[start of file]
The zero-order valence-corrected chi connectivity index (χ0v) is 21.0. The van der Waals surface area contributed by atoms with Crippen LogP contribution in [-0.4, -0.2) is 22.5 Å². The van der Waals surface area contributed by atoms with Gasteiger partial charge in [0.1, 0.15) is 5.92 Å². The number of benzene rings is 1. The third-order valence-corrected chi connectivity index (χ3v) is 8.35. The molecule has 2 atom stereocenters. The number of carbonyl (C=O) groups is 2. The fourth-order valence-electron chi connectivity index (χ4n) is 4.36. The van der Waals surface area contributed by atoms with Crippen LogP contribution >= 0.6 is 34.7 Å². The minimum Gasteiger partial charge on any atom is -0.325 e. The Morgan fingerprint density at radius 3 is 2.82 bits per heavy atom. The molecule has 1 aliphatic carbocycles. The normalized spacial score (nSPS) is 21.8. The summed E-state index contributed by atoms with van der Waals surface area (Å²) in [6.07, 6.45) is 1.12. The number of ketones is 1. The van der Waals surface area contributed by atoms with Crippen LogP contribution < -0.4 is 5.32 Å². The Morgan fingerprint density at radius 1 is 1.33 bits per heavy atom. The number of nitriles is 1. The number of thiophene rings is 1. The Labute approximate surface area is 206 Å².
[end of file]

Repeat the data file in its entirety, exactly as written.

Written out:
The zero-order valence-corrected chi connectivity index (χ0v) is 21.0. The van der Waals surface area contributed by atoms with Crippen LogP contribution in [-0.4, -0.2) is 22.5 Å². The van der Waals surface area contributed by atoms with Gasteiger partial charge in [0.1, 0.15) is 5.92 Å². The number of benzene rings is 1. The third-order valence-corrected chi connectivity index (χ3v) is 8.35. The molecule has 2 atom stereocenters. The number of carbonyl (C=O) groups is 2. The fourth-order valence-electron chi connectivity index (χ4n) is 4.36. The van der Waals surface area contributed by atoms with Crippen LogP contribution >= 0.6 is 34.7 Å². The minimum Gasteiger partial charge on any atom is -0.325 e. The Morgan fingerprint density at radius 3 is 2.82 bits per heavy atom. The molecule has 1 aliphatic carbocycles. The normalized spacial score (nSPS) is 21.8. The summed E-state index contributed by atoms with van der Waals surface area (Å²) in [6.07, 6.45) is 1.12. The number of ketones is 1. The van der Waals surface area contributed by atoms with Crippen LogP contribution < -0.4 is 5.32 Å². The Morgan fingerprint density at radius 1 is 1.33 bits per heavy atom. The number of nitriles is 1. The number of thiophene rings is 1. The Labute approximate surface area is 206 Å².